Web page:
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The court of public opinion is anything but foolproof.
The Picayune High School football team provided an illustration of that this season as the Maroon Tide proved prognosticators wrong by putting together a year that will culminate with Saturday's 7 p.m., Class 5A state championship game against Starkville.
Whether or not Picayune carries a golden ball out of Mississippi Memorial Stadium this weekend, Maroon Tide running back Dereonte Magee says he's extremely proud of how his team has already proven the naysayers wrong.
"We're very blessed," said Magee. "We had doubters at the beginning. People thought we'd struggle to start the season but we came out and we shocked everybody."
Those who predicted Picayune to disappoint this year had a solid foundation for their beliefs.
The Maroon Tide entered the 2011 campaign having lost 16 starters from last year's squad which finished with an 8-3 record after a first-round playoff exit.
"Our expectations weren't really high coming into this year," said Picayune head coach Dodd Lee. "We didn't know what to expect. But we were fortunate to get two road wins right off the bat against Gulfport and Petal and I think that gave us enough confidence and enthusiasm to work a little harder and just get better.
"We did get better as the year went on and turned into a pretty good football team at the end."
Picayune, who, like Starkville, enters Saturday's game with an overall record of 12-2, has indeed played its best football of late.
The Maroon Tide is currently riding a six-game winning streak, the last three victories coming as postseason triumphs over McComb, Pascagoula and Pearl River Central.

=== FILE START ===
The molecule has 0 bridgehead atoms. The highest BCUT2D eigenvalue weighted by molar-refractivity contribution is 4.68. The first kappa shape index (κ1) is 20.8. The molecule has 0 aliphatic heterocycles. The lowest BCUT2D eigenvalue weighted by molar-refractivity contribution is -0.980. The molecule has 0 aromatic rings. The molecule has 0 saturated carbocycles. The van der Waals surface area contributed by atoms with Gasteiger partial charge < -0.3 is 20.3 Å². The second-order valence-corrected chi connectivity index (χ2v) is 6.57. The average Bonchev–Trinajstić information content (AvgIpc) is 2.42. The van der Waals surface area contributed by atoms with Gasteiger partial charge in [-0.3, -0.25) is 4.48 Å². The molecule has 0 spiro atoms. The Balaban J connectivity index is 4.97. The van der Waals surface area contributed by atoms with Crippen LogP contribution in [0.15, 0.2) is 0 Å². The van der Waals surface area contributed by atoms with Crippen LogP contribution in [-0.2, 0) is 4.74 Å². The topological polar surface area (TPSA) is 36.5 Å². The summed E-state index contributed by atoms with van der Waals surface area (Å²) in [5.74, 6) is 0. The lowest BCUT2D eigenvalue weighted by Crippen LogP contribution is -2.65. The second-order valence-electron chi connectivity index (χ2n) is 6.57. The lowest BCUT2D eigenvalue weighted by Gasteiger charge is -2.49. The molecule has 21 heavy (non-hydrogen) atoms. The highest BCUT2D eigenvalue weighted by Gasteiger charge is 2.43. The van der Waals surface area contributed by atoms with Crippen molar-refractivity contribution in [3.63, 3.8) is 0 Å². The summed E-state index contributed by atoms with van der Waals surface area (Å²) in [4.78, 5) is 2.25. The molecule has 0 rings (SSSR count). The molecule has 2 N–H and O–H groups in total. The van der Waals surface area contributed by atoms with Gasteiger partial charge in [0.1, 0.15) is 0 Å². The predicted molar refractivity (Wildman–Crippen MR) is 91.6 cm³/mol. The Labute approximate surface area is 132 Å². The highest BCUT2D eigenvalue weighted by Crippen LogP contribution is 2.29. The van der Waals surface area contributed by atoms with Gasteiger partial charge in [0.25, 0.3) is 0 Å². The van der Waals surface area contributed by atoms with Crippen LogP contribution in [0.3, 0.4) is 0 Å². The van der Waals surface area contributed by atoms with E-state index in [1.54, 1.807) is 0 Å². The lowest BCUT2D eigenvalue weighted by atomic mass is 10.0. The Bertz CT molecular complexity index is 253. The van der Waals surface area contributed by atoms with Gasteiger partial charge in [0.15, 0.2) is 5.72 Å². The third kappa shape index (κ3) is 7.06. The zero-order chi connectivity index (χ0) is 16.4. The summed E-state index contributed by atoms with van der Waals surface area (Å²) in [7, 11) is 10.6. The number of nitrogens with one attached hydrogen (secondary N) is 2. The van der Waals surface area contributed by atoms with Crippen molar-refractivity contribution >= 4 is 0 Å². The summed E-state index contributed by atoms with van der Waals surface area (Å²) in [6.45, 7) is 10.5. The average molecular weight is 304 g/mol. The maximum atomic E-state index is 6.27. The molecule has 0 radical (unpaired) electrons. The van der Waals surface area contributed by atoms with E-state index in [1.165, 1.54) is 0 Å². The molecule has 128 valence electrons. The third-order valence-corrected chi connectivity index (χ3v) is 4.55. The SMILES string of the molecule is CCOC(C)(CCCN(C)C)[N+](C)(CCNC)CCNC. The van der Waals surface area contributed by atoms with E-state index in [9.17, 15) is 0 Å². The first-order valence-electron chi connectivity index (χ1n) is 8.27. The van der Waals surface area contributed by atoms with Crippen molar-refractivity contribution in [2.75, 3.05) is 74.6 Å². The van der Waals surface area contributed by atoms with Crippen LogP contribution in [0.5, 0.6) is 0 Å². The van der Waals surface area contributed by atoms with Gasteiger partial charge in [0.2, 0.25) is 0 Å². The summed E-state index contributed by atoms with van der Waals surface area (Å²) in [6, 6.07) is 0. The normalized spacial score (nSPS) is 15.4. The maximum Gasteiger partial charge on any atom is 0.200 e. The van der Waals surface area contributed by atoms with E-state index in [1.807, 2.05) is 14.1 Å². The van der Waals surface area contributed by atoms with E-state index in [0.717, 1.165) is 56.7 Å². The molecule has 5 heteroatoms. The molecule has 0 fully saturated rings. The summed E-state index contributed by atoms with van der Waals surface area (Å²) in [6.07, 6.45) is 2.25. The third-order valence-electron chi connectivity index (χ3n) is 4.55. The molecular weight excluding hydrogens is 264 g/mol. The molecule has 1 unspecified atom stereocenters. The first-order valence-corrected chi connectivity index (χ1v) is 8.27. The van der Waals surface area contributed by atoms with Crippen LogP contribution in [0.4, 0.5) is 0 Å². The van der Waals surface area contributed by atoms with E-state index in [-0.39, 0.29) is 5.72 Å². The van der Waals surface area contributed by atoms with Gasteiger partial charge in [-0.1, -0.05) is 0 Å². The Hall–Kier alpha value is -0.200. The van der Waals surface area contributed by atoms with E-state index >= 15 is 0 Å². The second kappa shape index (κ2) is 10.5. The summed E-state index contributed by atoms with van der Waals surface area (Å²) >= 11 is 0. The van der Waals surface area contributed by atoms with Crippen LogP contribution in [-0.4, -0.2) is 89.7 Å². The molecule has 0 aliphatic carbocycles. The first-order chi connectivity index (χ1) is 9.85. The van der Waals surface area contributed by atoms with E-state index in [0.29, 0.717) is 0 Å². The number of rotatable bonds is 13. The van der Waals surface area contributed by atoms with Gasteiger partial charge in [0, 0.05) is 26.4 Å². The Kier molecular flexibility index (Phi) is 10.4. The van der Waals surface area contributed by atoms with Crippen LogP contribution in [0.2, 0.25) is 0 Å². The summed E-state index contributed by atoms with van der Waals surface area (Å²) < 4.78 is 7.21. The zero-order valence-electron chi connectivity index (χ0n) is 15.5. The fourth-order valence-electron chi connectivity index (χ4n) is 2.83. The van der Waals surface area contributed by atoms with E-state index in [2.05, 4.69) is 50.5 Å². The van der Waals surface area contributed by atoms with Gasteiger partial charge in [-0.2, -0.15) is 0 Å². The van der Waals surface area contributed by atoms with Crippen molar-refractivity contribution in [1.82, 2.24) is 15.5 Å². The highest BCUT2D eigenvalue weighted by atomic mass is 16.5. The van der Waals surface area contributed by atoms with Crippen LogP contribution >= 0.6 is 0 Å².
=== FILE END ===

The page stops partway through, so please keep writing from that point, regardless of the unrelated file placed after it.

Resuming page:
Picayune's only losses this season came at the hands of Ocean Springs and Moss Point.
The reasons for the Maroon Tide's surprising success are many, but they start with Magee.
The senior has rushed for 1,834 yards and 14 touchdowns this season, giving Picayune its primary running threat.
Yet Magee is quick to point out he is far from being the Maroon Tide's only weapon.
"We have a very strong offensive line," said Magee. "I give them my thanks every time I run the ball because I know they're doing a great job at doing what they do."
Though Magee has proven to be Picayune's biggest weapon this year, the Maroon Tide is anything but one-dimensional offensively.
Junior quarterback Ben Hickman has passed for 1,115 yards and 13 scores this season, causing opponents to respect the Maroon Tide's air attack as well.
"We are a run-oriented team, but we can throw the football," said Lee. "We'll take advantage of (the passing game) if it's there."
Defensively, Picayune has proven to be solid as well, particularly of late.
In their three postseason games, the Maroon Tide has allowed just 10 points per game on average.
Lee says his team's defensive success can't be pinpointed to any one particular individual or factor.
"We like to run to the football," said Lee. "We're not very big, but we've got good speed. We're just a normal high school football team. Talent-wise, I'm sure a lot of teams have more talent than us, but we just have to all do our jobs."
Even with his defense's recent success, Lee believes Picayune is about to face one of its toughest tests in the form of Starkville and athletic, dual-threat quarterback Gabe Myles.
Still, Lee says Myles can't be the Maroon Tide's sole concern.
"I know Myles is the straw that stirs the drink and he does a great job," said Lee. "But they've also got good speed and good skill people around (Myles). Their defense is very aggressive and you can tell the team has a lot of fun playing. That's really what it's all about. If you have a lot of fun playing and believe in what you're doing, you're going to have a chance to win every week."
Despite his respect for Starkville, Lee obviously hopes it's his squad that has all the fun on Saturday.
For that to happen, and for Picayune to once again surprise its doubters, Lee says the Maroon Tide has to find a way to keep things close against the explosive Yellowjackets.
"We've got to get to the fourth quarter with a chance to win," said Lee. "Starkville is so big-play oriented offensively, it makes you hold your breath. Myles makes you hold your breath.
"But if we can get to that fourth quarter with a chance, sometimes the game gets taken out of your hands and turns to somebody else's hands."